Diabetes is a grave problem today, affecting 24 million people in the U.S. There’s no known cure for type 1 diabetes, but type 2 diabetes can be overcome.
Dr. Mercola enlightens you on the easy lifestyle changes you can make to prevent or reverse type 2 diabetes.
The Difference between Type 1 and Type 2 Diabetes
Diabetes, or diabetes mellitus, is a chronic ailment marked by high levels of glucose (sugar) in the blood.
Type 1 diabetes, also known as insulin-dependent diabetes or juvenile onset diabetes, occurs when your own body destroys insulin-producing pancreatic cells. This results in insulin hormone deficiency. Supplemental insulin is needed for this deficiency.
It develops before a person turns 20 years old, and there’s no known cure for it. Type 1 diabetes only affects 1 in 250 Americans, and is not as common as type 2 diabetes.
Type 2 diabetes, also called non-insulin-dependent diabetes or adult onset diabetes, is more common and affects 90 to 95 percent of diabetics. With this condition, your body can create insulin, but it cannot recognize and use it properly. With insufficient insulin, sugar can’t get in your cells and instead builds up in your blood and causes elevated blood sugar levels. It’s an advanced stage of insulin resistance.
Symptoms of type 2 diabetes include:
- Nausea and vomiting
- Excessive thirst and extreme hunger (even after meals)
- Blurred vision
- Slow healing of wounds
- Frequent skin, urinary, or vaginal infections
- Unusual weight gain or loss
- Numbness or tingling in hands and/or feet
The good news is that type 2 diabetes can be prevented and cured naturally.
You Might Be Treating Diabetes Wrong
According to Dr. Mercola, diabetes is not a blood sugar disease. Its main culprits are insulin and leptin signaling.
Leptin, a hormone produced in your fat cells, regulates your weight and appetite. It tells your brain when and how much to eat and what to do with the energy in your body. It’s crucial to correct insulin signaling, whether or not you become insulin resistant. Reestablishing correct leptin signaling can be successful through proper diet.
Insulin is released when your blood sugar becomes elevated. It directs the extra energy into storage. The majority is stored as your main energy supply or fat, while a small amount is stored as a starch called glycogen. Insulin’s main role is not to lower blood sugar, but to store extra energy for future use. The blood sugar-lowering effect is just a side effect of its energy storage process.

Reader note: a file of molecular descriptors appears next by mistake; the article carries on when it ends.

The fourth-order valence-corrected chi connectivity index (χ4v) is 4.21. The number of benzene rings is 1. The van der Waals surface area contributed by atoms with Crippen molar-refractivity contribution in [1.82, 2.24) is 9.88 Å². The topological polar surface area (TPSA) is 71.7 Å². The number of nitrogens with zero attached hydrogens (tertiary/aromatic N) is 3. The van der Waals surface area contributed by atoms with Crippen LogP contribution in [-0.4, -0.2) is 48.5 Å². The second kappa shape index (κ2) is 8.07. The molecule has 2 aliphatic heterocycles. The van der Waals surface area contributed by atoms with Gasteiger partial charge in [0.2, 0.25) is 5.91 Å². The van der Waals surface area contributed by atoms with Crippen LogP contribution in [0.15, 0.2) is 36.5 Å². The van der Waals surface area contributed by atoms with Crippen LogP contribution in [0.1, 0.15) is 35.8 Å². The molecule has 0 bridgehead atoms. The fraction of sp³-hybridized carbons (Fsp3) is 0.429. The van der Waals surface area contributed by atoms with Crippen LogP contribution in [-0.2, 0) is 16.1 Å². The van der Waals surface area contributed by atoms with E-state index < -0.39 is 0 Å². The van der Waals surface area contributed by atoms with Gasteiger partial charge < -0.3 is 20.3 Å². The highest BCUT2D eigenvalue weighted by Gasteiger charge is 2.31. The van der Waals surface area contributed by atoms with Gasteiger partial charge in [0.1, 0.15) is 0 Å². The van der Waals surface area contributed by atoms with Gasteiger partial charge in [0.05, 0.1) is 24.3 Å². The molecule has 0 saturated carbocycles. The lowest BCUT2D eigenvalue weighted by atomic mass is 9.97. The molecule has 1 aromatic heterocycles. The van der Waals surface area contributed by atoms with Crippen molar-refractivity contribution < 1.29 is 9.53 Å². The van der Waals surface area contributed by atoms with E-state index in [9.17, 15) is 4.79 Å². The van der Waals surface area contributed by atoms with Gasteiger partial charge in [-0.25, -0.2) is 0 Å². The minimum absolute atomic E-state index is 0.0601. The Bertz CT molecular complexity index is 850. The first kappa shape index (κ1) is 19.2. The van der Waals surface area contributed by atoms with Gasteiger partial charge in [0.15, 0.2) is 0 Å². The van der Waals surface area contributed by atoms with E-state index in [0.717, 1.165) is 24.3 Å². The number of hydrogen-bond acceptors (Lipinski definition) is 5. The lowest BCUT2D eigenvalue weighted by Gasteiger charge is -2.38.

Diabetes Drugs Don’t Help
Treating type 2 diabetes means addressing the metabolic miscommunication rather than lowering blood sugar. Type 2 diabetics should avoid taking insulin because it worsens their insulin and leptin resistance over time.
Most type 2 diabetes drugs don’t work. They either raise insulin or lower blood sugar, focusing on the elevated blood sugar symptom, and not on treating the underlying cause.
Avandia, a popular diabetes drug sold today, works by making patients more sensitive to their own insulin– controlling blood sugar levels. Blood sugar is reduced by increasing liver, fat, and muscle cells sensitivity to insulin.
Avandia has harmful side effects. It has been linked to 43% more heart attacks and 64% more cardiovascular deaths among its users, who were compared to patients that used other methods.
Six Natural Ways to Treat Type 2 Diabetes
Dr. Mercola offers these tips to increase your leptin and insulin sensitivity, helping you prevent or reverse diabetes.
- Exercise is one of the fastest and most potent ways to lower leptin and insulin resistance. Get diabetes under control with sufficient and regular exercise.
- Avoid grains, sugars, and fructose. Fructose from grains and sugars have major effects on your body’s adverse insulin reactions. Eliminate all grains and sugars from your diet, including bread, pasta, cereals, potatoes, rice, corn, and even “healthy” grains such as sprouted, organic or whole types. Avoid fruit until your blood sugar is under control.
- Eat according to your nutritional type. Balancing your carbohydrates, protein and fat ratios for your biochemistry is an essential part of a successful diabetes diet. Dr. Mercola offers a free nutritional typing program to help you discover your nutritional type and know your optimal carbohydrate/fat/protein ratio.
- Monitor your fasting insulin level. Your fasting insulin level should be between 2 and 4. The higher your level, the worse your insulin sensitivity becomes.
- Optimize your vitamin D levels. Vitamin D helps treat type 2 diabetes. If you’re pregnant, it also eliminates your unborn baby’s risk of getting type 1 diabetes.
Your body can safely create up to 20,000 units of vitamin D every day through direct UV exposure. Expose your skin to appropriate amounts of sunshine regularly. You can also use a safe tanning bed.
Taking an oral vitamin D3 supplement is also an option, since you need 5 to 20,000 units of oral vitamin D3 every day if you don’t get regular sun exposure. Make sure you get your level tested by a reliable lab regularly, so it’s in the therapeutic range of 60 to 80 ng/ml. Read Dr. Mercola’s age-appropriate vitamin D dose recommendations here.
- Increase your probiotics. Multiple studies show that obese people’s intestinal bacteria are different from those in lean people. The more good bacteria you have, the stronger your immune system and body becomes. Optimize your gut flora by eating fermented foods like miso, natto, raw organic cheese, and cultured vegetables. You can also take a high-quality probiotic supplement.
Discover more about diabetes and other prevalent health issues in this blog.